Tracking dogs training
A dog is “tracking” when he is following the scent trail or disturbed vegetation scent, left by a person (or another animal) that has traveled along a certain route. Following a track is one of the many useful things dogs can do to help people. Hounds track game, rescue dogs track lost children, police dogs track suspects, well-trained pets can find lost items.
Whether you train your dog to track for competitive sport, for fun, or for a potential working career, it is imperative to begin your training positively and in an ordered fashion so as to achieve the highest level of consistency and success.
At the beginning and end of each tracking training session, it is a good idea to talk about or write in a journal about problems and goals. At the end of a session, discuss or write about the problems the dog had. At the beginning of the next session, remind yourself what changes need to be made. An example of this would be a severe change in weather conditions from what the dog has been used to. If a particular condition has caused the dog to have a problem, then wait until that condition no longer exists. A difficult track on a hot, sunny, windy day, for example, might lead you to make sure the next tracking session is in the cool morning or evening, perhaps even after a period of moisture. This doesn’t mean you can’t go back to hot, dry conditions; it only means you shouldn’t repeatedly train in such difficult conditions.
First step: Puppies
Working with puppies can provide some of the most entertaining training opportunities! They are like small sponges, always eager to work with a handler and to learn. This is the perfect starting ground for many training purposes, but additionally, there are some games you can play with a puppy that really hone in the tracking ability at a young age.
Dogs use their noses to track, and while we can’t show them how to do that, we can encourage the natural ability. Games are a fantastic way to do this.
As the puppy catches on and ages, the game simply gets harder. This requires the puppy to no longer only use his eyes but to also switch to scent work. He will both air scent and go to ground work. A variation of this game uses toys instead of you. Find It is a game based on scent detection work. Select a toy your dog loves immensely. Engage him in play with the toy for a few moments to excite him. Then, have a second person hold the puppy and take his toy and hide it nearby. The first times hide it in an easy to locate a place with part of the toy exposed. He will start his search by visually looking for the toy, but to truly find it will require scent work.
Tracking: On the Track
There are many ways to train in tracking, and different dogs sometimes require different methods. Very intense and focused puppies and dogs might track short distances for their toy, but for the majority of dogs, utilizing food to assist the dog is a good idea. Food drops are the tiny morsels of food you lay inside the track line. This way the dog is motivated to move forward for food drops, but at the same time, the dog is scenting what is with the food.
You can start tracking by playing your own tracks, but it is also a good idea as your dog gets more advanced to have friends and family members lay tracks for you too. These first tracks will be simple and are normally just a straight line track with no turns. Start with something fabric like a sock or glove initially. These hold scent well and can be filled with food. Excite your dog like was used for the puppy games. An excited and frustrated dog works harder out of the gate.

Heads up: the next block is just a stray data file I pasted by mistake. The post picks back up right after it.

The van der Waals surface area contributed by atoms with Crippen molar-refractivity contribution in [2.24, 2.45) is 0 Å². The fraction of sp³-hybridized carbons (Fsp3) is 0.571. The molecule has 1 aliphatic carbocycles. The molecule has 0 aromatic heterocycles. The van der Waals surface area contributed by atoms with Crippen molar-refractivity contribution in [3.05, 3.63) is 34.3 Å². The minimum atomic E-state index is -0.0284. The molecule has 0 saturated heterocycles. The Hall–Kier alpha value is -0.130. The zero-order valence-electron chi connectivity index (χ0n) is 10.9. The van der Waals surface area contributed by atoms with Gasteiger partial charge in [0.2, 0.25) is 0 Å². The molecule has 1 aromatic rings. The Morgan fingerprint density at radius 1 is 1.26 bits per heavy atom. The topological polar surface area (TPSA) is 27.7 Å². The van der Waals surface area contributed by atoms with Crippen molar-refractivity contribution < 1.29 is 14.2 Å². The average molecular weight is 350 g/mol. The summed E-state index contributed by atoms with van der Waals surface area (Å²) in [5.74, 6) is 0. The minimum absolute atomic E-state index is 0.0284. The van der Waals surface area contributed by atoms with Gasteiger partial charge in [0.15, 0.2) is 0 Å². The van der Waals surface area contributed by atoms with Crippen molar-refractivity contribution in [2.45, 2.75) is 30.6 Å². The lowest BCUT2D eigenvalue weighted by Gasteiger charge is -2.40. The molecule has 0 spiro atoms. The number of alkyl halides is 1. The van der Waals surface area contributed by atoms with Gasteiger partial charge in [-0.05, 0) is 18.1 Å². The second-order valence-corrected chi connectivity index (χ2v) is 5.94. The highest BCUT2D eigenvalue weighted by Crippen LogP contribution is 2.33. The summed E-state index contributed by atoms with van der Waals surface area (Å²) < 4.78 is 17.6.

To lay the track, you will need:
- Flags like are used to mark utility lines. These can be made or purchased at a lawn and garden store.
- Food morsels for the track.
- Two articles. One is for the track for the dog to find. The second article is your scent article (has to match the one on the track so both articles have the same scent) to show the dog. Place the second article inside a small plastic bag and seal it to avoid contamination.
- A tracking harness (should be on the dog prior to laying the track).
- A tracking line.
How to lay the track?
- Place a flag at the start of the track.
- Take one step forward and place a treat in the food step as you move your foot forward.
- Continue to take very small steps forward (to keep the scent close together) and place several food morsels in each step. You want the footprints close together, and you also want treats just an inch or two apart.
- Walk a straight line of about 10-15 feet laying the track the whole way with food. Place one or two flags along this straight line. Flags mark your track line, which will be more important later on tougher tracks.
- At the end of the track, place a flag. Also, place the article full of food about a foot or two past that flag line.
- DO NOT continue to walk in a straight line off the track. Try to turn and hop away from it. Try to not walk back over the track to return to your dog either as you likely won’t walk exactly the same line and will only confuse the scent track.
Recognizing tracking problems and solving them is both an art and a science. It is an art because you have to be constantly on the lookout for subtle signals your dog gives. These signals may have more to do with your close personal bond with the dog than anything really obvious to others. It is also a science because you need to apply a rational, well-thought-out strategy to the problem at hand. The most important thing in problem-solving is to be flexible, and only continue doing those things that work.
By carefully observing your dog, planning for conditions you expect at a tracking test and learning along with your dog what works, you can minimize the long-term effects of most training problems.